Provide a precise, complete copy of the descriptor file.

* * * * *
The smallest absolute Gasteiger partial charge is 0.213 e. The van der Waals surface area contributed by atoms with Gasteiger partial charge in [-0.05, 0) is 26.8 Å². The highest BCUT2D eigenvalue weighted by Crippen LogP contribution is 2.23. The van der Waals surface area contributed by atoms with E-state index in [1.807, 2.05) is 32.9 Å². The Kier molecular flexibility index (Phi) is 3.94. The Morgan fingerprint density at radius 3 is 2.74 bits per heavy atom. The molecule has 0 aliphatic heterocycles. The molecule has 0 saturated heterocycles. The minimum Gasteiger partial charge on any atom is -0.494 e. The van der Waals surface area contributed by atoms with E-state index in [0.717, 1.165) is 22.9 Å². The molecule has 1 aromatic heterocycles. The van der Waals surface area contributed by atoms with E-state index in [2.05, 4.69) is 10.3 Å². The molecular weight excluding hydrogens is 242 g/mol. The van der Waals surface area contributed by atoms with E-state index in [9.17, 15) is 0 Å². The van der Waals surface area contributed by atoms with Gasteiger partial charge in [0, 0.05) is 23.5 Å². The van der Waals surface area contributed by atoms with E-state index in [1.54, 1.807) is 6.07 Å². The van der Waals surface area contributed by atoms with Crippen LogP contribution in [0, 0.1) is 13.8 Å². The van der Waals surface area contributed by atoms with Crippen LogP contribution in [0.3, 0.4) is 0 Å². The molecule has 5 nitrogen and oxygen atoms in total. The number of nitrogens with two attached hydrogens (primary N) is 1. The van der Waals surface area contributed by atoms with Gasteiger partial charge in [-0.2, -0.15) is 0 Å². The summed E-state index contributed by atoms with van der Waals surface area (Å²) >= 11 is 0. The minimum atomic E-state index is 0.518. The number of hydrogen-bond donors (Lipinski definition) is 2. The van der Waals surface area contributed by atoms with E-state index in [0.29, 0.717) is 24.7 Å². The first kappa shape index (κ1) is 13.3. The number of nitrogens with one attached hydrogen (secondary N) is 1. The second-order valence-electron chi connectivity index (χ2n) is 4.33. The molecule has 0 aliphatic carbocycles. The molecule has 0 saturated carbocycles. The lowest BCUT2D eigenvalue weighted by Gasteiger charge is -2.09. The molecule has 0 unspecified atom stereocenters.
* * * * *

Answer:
The smallest absolute Gasteiger partial charge is 0.213 e. The van der Waals surface area contributed by atoms with Gasteiger partial charge in [-0.05, 0) is 26.8 Å². The highest BCUT2D eigenvalue weighted by Crippen LogP contribution is 2.23. The van der Waals surface area contributed by atoms with E-state index in [1.807, 2.05) is 32.9 Å². The Kier molecular flexibility index (Phi) is 3.94. The Morgan fingerprint density at radius 3 is 2.74 bits per heavy atom. The molecule has 0 aliphatic heterocycles. The molecule has 0 saturated heterocycles. The minimum Gasteiger partial charge on any atom is -0.494 e. The van der Waals surface area contributed by atoms with E-state index in [0.717, 1.165) is 22.9 Å². The molecule has 1 aromatic heterocycles. The van der Waals surface area contributed by atoms with E-state index in [2.05, 4.69) is 10.3 Å². The molecular weight excluding hydrogens is 242 g/mol. The van der Waals surface area contributed by atoms with E-state index in [9.17, 15) is 0 Å². The van der Waals surface area contributed by atoms with Gasteiger partial charge in [0, 0.05) is 23.5 Å². The van der Waals surface area contributed by atoms with E-state index in [1.54, 1.807) is 6.07 Å². The van der Waals surface area contributed by atoms with Crippen LogP contribution in [0, 0.1) is 13.8 Å². The van der Waals surface area contributed by atoms with Crippen LogP contribution in [0.3, 0.4) is 0 Å². The molecule has 5 nitrogen and oxygen atoms in total. The number of nitrogens with two attached hydrogens (primary N) is 1. The van der Waals surface area contributed by atoms with Gasteiger partial charge in [-0.2, -0.15) is 0 Å². The summed E-state index contributed by atoms with van der Waals surface area (Å²) >= 11 is 0. The minimum atomic E-state index is 0.518. The number of hydrogen-bond donors (Lipinski definition) is 2. The van der Waals surface area contributed by atoms with E-state index in [0.29, 0.717) is 24.7 Å². The first kappa shape index (κ1) is 13.3. The number of nitrogens with one attached hydrogen (secondary N) is 1. The second-order valence-electron chi connectivity index (χ2n) is 4.33. The molecule has 0 aliphatic carbocycles. The molecule has 0 saturated carbocycles. The lowest BCUT2D eigenvalue weighted by Gasteiger charge is -2.09. The molecule has 0 unspecified atom stereocenters.